25 Health knowledge and health seeking behavior Beneficiaries in intervention villages 237 Beneficiaries in non- intervention villages N=242 Knowledge of methods to prevent diarrhea97.9%83.9% Knowledge of methods to treat diarrhea75.1%58.3% Knowledge of malaria symptoms86.9%72.7% Knowledge of modes of transmission of malaria89.0%78.1% Knowledge of bed nets to prevent malaria61.2%35.5% Use of bed nets at home65.8%41.7% Heard of HIV/AIDS95.4%86.8% Knowledge of modes of transmission of HIV92.0%75.6%
26 Issues & challenges in ICDS Inadequate coverage and location of AWC Corruption in supplies and of patronage in recruit. Frequent supply chain breakdowns Poor convergence with Health dept. No community participation
27 Can NDCC address issues & challenges at AWC? NDCCAWC Community (demand) drivenSupply driven Focus on enrollment of Poor and PoPNo special focus on most at-need women/children Health Activist/ CRPs are enthusiastic to learn the techniques Book-keeping for growth monitoring not always up-to-date Health Activist hold regular health education sessions No focus on Nutrition and health education sessions Serves as venue for Fixed NH Days conveniently located. Not accessible to the needy beneficiaries Provides complete meals paired with kitchen garden; supervised meals Provides only supplementary nutrition as take-home ration Regular monitoring by the community.Poor monitoring system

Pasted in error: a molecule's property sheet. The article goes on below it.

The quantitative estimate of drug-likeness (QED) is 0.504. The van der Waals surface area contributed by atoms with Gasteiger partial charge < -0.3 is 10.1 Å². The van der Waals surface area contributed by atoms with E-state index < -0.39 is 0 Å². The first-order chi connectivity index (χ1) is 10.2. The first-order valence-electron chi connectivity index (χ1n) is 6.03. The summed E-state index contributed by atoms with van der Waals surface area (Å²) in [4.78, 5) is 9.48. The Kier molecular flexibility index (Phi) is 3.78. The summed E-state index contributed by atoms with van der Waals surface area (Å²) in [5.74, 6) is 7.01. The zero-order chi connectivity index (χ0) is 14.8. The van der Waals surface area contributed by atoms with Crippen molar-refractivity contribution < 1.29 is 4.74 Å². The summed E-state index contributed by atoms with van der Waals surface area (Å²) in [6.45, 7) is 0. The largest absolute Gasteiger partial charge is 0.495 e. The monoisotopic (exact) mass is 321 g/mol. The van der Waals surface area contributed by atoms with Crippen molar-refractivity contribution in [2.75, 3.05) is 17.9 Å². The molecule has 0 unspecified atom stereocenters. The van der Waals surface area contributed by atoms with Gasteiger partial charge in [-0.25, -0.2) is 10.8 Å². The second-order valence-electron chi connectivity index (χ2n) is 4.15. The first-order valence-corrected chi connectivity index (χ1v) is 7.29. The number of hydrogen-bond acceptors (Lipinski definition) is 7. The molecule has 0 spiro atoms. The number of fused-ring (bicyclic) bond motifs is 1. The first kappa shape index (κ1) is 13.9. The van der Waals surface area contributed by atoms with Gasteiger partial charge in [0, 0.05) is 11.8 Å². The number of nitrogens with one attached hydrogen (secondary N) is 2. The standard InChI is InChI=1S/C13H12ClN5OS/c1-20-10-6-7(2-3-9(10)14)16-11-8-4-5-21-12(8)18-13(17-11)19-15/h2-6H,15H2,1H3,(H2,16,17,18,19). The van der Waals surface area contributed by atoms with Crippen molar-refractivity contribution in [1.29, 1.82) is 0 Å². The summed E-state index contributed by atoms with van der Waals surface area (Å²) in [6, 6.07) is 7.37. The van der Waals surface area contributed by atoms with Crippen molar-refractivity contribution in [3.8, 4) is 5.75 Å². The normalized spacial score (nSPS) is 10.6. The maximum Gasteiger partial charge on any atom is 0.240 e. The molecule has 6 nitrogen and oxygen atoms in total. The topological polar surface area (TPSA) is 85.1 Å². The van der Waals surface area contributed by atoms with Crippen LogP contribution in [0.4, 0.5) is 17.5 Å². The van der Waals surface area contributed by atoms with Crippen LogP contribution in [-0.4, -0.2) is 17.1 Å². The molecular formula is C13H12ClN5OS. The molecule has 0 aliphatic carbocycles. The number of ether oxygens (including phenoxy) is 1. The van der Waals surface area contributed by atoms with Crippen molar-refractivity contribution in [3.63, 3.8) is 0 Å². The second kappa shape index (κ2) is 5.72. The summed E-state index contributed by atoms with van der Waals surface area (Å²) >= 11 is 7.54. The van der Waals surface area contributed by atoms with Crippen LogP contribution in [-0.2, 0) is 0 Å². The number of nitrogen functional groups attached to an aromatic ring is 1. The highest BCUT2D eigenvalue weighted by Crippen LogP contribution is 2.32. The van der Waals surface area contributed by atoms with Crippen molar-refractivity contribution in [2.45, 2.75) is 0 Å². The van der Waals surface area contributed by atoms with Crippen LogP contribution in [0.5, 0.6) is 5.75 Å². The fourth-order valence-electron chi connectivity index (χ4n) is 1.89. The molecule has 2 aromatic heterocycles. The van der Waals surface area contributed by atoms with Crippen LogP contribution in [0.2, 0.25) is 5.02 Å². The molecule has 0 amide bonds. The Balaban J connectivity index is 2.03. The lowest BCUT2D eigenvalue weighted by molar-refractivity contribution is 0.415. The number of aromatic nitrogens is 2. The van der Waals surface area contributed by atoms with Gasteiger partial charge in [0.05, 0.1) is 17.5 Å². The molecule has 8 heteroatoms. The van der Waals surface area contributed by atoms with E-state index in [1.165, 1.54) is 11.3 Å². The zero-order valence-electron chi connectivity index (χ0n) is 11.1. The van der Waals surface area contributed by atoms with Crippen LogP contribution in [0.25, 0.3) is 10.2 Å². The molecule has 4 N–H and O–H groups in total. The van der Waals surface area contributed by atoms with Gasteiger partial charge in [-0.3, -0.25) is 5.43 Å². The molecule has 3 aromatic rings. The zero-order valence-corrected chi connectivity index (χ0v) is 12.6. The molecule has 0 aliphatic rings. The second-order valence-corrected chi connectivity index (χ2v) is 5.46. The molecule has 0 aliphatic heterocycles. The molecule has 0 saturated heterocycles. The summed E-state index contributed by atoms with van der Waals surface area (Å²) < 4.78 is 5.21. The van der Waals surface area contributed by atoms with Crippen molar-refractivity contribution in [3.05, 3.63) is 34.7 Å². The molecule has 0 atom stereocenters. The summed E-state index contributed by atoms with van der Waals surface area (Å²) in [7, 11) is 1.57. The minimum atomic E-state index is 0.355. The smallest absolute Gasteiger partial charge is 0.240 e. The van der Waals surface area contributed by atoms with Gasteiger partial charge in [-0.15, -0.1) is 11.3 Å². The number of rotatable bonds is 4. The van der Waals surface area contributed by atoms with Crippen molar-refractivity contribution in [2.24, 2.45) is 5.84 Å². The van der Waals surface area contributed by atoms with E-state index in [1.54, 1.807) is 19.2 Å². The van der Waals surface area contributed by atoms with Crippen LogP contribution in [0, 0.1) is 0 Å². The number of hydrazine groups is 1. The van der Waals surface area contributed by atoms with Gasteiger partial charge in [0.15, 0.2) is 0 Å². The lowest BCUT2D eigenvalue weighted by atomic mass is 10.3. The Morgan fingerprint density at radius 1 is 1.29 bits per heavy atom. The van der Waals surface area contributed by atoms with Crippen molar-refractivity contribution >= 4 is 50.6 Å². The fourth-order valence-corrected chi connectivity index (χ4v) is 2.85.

28 Complimentary areas of AWC to address challenges at NDCC AWCNDCC High enrollment coverage in villages in 22 Districts Not yet scaled up to cover all villages (600 villages in 22 districts) AWW is trained in early childhood education Focus mainly on day care with nutrition AWW is trained in child growth monitoring Book-keeping for growth monitoring of children yet to be strengthened
29 Costing for one village: NDCC vs. AWC Nutrition cum Day Care Centre (one time grant) Unit cost (Rs) Consumption loan corpus for 30 BPL beneficiaries 250,000 ($5000) Health CRPs resource fee & Health activist incentives 20,000 ($400) Non –recurring expenditure 80,000 ($1600) Total 350,000 ($7000) Anganwadi Centre (Every year) Centre (Every year) Unit cost (Rs) SNP cost for 80 APL+BPL beneficiaries ($1440) Salary component for AWW and AWH ($816) House rent 2400($48) Total ($2300) Note: Additional cost for monthly training at NDCC and induction/ refresher training at AWC